Infrastructure, Towns and Regeneration   |   Study

Infrastructure, Towns and Regeneration

Infrastructure can support economic growth & better quality of life in towns as part of a long term place-based strategy, but changes to the funding system are required.

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The majority of England’s population lives in towns. Our suburban areas and towns are home to over 31 million people who could benefit from the increased economic productivity and improvements to quality of life that infrastructure can support.

Grasping this opportunity means embracing the distinctiveness of our towns, which typically possess a treasured heritage and proud sense of place – whether through connections to certain industries, a particular geography or the local sports team.

The diversity of our towns means making decisions in Westminster about what infrastructure investments they need is both inefficient (for both ends of the discussion) and likely to be ineffective.

During meetings with representatives from communities, businesses and local government across England and visits to our case study towns, we’ve heard how the current approach to directing money towards tightly drawn policy outcomes leads to funding uncertainty, short term outcomes over long term priorities, and ultimately burns rather than builds local capacity.

Of course, we understand that government wants to be sure that public money is being well spent – and that general taxation is funding strategic outcomes for the whole of the UK.

But, as this report argues, we need to pivot away from a reliance on centrally controlled pots of money for which councils must compete.

Our report calls for a new partnership between Whitehall and Town Hall to level up the country, with county and unitary authorities receiving devolved five year infrastructure budgets to support their own economic growth strategies for the towns in their area.

This would build on the positive action government has taken to deliver on the Commission’s recommendation of devolving infrastructure budgets to cities, and its ambition to agree ‘county deals’.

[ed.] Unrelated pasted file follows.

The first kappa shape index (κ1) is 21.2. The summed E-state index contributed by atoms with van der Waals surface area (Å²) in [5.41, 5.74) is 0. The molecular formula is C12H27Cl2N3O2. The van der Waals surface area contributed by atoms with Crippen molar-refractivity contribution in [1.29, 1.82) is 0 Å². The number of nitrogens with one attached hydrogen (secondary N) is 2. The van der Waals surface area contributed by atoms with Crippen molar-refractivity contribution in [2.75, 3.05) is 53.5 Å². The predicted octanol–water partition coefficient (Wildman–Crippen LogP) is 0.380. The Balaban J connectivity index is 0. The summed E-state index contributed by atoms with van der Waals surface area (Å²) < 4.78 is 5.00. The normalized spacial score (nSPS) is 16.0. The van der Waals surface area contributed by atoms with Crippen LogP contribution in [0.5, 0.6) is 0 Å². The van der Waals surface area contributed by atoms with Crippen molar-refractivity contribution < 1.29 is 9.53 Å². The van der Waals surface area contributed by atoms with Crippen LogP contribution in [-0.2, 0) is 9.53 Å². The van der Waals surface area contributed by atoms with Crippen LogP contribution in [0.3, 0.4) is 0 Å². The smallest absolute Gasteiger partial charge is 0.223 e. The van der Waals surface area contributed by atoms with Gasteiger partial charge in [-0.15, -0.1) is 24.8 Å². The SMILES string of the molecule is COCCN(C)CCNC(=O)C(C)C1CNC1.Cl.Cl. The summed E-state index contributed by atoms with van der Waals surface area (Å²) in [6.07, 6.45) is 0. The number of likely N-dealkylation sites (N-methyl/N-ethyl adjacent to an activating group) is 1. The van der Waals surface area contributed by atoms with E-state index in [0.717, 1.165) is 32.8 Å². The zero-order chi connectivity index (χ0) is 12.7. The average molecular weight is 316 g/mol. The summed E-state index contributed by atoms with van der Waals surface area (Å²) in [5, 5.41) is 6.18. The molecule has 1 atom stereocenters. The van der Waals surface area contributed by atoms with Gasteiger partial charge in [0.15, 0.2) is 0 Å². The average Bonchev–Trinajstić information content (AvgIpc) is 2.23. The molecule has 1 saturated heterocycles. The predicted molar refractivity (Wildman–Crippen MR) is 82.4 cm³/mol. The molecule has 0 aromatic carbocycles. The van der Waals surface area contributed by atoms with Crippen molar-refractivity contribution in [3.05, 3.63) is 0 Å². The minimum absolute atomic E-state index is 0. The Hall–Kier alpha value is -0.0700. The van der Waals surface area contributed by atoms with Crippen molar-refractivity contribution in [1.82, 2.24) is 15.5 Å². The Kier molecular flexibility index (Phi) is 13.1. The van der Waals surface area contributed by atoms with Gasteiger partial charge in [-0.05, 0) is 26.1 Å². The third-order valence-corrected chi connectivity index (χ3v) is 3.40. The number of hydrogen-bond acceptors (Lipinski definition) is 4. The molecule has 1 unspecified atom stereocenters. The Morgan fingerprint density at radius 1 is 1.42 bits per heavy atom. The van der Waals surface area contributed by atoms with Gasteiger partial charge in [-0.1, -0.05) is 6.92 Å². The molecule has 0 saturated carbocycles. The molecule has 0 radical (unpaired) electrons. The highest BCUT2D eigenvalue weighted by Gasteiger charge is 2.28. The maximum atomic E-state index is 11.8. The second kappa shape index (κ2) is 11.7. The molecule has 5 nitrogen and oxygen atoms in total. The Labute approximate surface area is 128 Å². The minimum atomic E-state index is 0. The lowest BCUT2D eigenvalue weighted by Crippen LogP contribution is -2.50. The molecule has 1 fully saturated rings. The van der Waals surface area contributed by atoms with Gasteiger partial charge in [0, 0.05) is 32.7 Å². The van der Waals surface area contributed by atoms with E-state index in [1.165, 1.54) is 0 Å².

This new compact would place decision making into the hands of local leaders, while ensuring that there is accountability to local businesses and residents for how the funding is spent. Town halls would then have the resources to develop a clear vision and strategy for economic development, including infrastructure, based on local strengths and priorities.

Streamlining infrastructure funding through an ‘even spread’ approach would be supplemented by targeted funding for those areas where focused infrastructure investment is most likely to transform a town’s prospects – especially places that need better connections to a larger neighbouring settlement or have a particular economic opportunity at hand.

In addition to devolving funding, we also recommend that the amount spent on local transport outside London each year should increase by around 40 per cent. We also make proposals for policy steps national government is best placed to take to help our towns prosper.

In short, levelling up cannot be done from Whitehall. Local councils need to be empowered to deliver and held accountable for doing so. This report sets out how it can happen for the whole country.

Bridget Rosewell


Neale Coleman


Tim Besley


Night time cityscape of houses in Walsall, UK

Status:  Completed

Infrastructure, Towns and Regeneration

A study exploring how to maximise the benefits of infrastructure policy and investment for towns in England.

View the study

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1 Feb 2024 By
Fundamental shift in funding to local level needed to help level up English towns
Wetherby from the air

Fundamental shift in funding to local level needed to help level up English towns

Levelling up towns will require a shift in government’s approach from announcing multiple ringfenced pots of money – many of which councils must compete over – to instead handing power to local areas to deliver their own infrastructure strategies with five-year devolved budgets, according to the UK’s official infrastructure advisers. In a report launched today...

23 Sep 2021 By

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